A Dark Time for the Rebellion
IN MARCH OF 1836, things were not going well for the Texian revolutionaries. Having declared independence from the official Mexican government, they were now running from the Mexican army — and running out of time.
General Sam Houston’s men, their families uprooted and futures uncertain, were spoiling for a fight. On April 17th, their eastward retreat led them to a fateful fork in the road. One road led to Louisiana and possible refuge in the United States. The other led to Harrisburg and a showdown with General Santa Anna. The Texian army took the road to Harrisburg without objection from Houston.
The next day, Texian scouts intercepted a Mexican courier carrying letters that revealed that Santa Anna was at New Washington (present-day Morgan's Point), personally leading a vanguard of just 750 men that was separated from the rest of his army. Houston had been hoping for just such an opportunity. If Houston could force a confrontation now, before Santa Anna’s army could bring reinforcements, his Texians just might win the day.
Houston reached White Oak Bayou that same day, where he learned that Santa Anna’s forces had just crossed the nearby bridge over Vince’s Bayou. On the 19th, Houston crossed Buffalo Bayou between Sims’ and Vince’s Bayous just outside of Harrisburg, leaving behind some 257 men who were too ill to fight to guard the baggage train. The army marched on till midnight, until they were too exhausted to continue.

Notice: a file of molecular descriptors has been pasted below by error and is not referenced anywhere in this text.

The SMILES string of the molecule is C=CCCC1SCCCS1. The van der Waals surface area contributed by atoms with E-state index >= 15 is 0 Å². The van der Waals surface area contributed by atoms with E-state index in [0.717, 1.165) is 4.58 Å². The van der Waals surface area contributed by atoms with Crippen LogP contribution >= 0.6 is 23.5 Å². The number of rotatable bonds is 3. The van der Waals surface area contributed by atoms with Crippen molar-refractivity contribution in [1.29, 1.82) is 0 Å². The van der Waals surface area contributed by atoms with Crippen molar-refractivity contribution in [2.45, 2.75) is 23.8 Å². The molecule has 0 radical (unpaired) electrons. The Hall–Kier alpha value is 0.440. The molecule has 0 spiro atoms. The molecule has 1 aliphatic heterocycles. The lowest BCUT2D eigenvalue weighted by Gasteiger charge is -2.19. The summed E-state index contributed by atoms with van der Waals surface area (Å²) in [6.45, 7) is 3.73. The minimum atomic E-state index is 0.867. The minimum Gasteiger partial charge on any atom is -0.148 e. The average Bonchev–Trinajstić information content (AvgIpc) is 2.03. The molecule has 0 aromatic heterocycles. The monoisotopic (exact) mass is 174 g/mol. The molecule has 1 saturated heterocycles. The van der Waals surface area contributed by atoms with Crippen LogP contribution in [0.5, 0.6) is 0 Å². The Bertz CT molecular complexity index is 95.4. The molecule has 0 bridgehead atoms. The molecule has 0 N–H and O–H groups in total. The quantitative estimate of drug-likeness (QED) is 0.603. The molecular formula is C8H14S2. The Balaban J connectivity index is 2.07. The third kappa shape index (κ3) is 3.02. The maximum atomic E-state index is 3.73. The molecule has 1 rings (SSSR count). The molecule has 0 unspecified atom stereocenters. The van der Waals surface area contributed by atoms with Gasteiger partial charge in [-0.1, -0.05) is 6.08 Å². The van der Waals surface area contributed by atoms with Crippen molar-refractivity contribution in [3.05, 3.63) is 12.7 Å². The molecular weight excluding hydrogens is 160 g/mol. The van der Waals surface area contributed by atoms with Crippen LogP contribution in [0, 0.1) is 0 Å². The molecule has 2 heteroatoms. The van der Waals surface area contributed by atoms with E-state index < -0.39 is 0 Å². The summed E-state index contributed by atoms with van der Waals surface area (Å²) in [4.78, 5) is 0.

“The army will cross and we will meet the enemy. Some of us may be killed and must be killed; but soldiers remember the Alamo! the Alamo! the Alamo!”
The next morning, April 20th, the Texians continued their forced march down the bayou toward Lynch’s Ferry. Whoever won the race to the ferry would get to choose the ground of the coming battle. The Texians won the race, arriving at the ferry before mid-morning and capturing one of Santa Anna’s supply boats. They then withdrew about a mile and encamped in a wooded area with their backs to Buffalo Bayou. Their left flank was protected from Mexican cavalry by marshland and the San Jacinto River; their front was concealed by a slight rise of ground covered by tall prairie grass. The Texian army numbered just 935 men.